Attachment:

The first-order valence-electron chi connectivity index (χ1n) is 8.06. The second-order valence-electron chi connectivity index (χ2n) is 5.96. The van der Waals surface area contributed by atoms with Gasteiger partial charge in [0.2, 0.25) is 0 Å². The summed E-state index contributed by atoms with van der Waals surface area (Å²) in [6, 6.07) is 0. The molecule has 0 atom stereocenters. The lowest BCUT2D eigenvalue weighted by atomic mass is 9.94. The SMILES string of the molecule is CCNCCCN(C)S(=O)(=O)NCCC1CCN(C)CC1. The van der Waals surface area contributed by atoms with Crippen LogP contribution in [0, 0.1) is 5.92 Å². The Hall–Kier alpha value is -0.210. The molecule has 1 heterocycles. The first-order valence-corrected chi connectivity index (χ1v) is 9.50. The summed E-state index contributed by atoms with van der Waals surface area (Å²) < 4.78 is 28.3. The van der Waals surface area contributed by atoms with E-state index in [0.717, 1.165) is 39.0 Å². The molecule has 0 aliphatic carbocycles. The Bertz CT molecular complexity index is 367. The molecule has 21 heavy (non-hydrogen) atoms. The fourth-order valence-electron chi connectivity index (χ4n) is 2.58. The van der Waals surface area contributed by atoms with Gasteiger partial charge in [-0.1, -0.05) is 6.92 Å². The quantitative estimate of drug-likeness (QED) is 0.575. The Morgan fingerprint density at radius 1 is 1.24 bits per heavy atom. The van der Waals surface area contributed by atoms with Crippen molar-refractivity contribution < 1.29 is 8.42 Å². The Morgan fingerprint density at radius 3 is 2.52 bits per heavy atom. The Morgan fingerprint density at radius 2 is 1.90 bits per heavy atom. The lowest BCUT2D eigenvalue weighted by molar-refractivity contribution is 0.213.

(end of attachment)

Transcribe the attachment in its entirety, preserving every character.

The first-order valence-electron chi connectivity index (χ1n) is 8.06. The second-order valence-electron chi connectivity index (χ2n) is 5.96. The van der Waals surface area contributed by atoms with Gasteiger partial charge in [0.2, 0.25) is 0 Å². The summed E-state index contributed by atoms with van der Waals surface area (Å²) in [6, 6.07) is 0. The molecule has 0 atom stereocenters. The lowest BCUT2D eigenvalue weighted by atomic mass is 9.94. The SMILES string of the molecule is CCNCCCN(C)S(=O)(=O)NCCC1CCN(C)CC1. The van der Waals surface area contributed by atoms with Crippen LogP contribution in [0, 0.1) is 5.92 Å². The Hall–Kier alpha value is -0.210. The molecule has 1 heterocycles. The first-order valence-corrected chi connectivity index (χ1v) is 9.50. The summed E-state index contributed by atoms with van der Waals surface area (Å²) < 4.78 is 28.3. The van der Waals surface area contributed by atoms with E-state index in [0.717, 1.165) is 39.0 Å². The molecule has 0 aliphatic carbocycles. The Bertz CT molecular complexity index is 367. The molecule has 21 heavy (non-hydrogen) atoms. The fourth-order valence-electron chi connectivity index (χ4n) is 2.58. The van der Waals surface area contributed by atoms with Gasteiger partial charge in [-0.1, -0.05) is 6.92 Å². The quantitative estimate of drug-likeness (QED) is 0.575. The Morgan fingerprint density at radius 1 is 1.24 bits per heavy atom. The van der Waals surface area contributed by atoms with Crippen molar-refractivity contribution < 1.29 is 8.42 Å². The Morgan fingerprint density at radius 3 is 2.52 bits per heavy atom. The Morgan fingerprint density at radius 2 is 1.90 bits per heavy atom. The lowest BCUT2D eigenvalue weighted by molar-refractivity contribution is 0.213.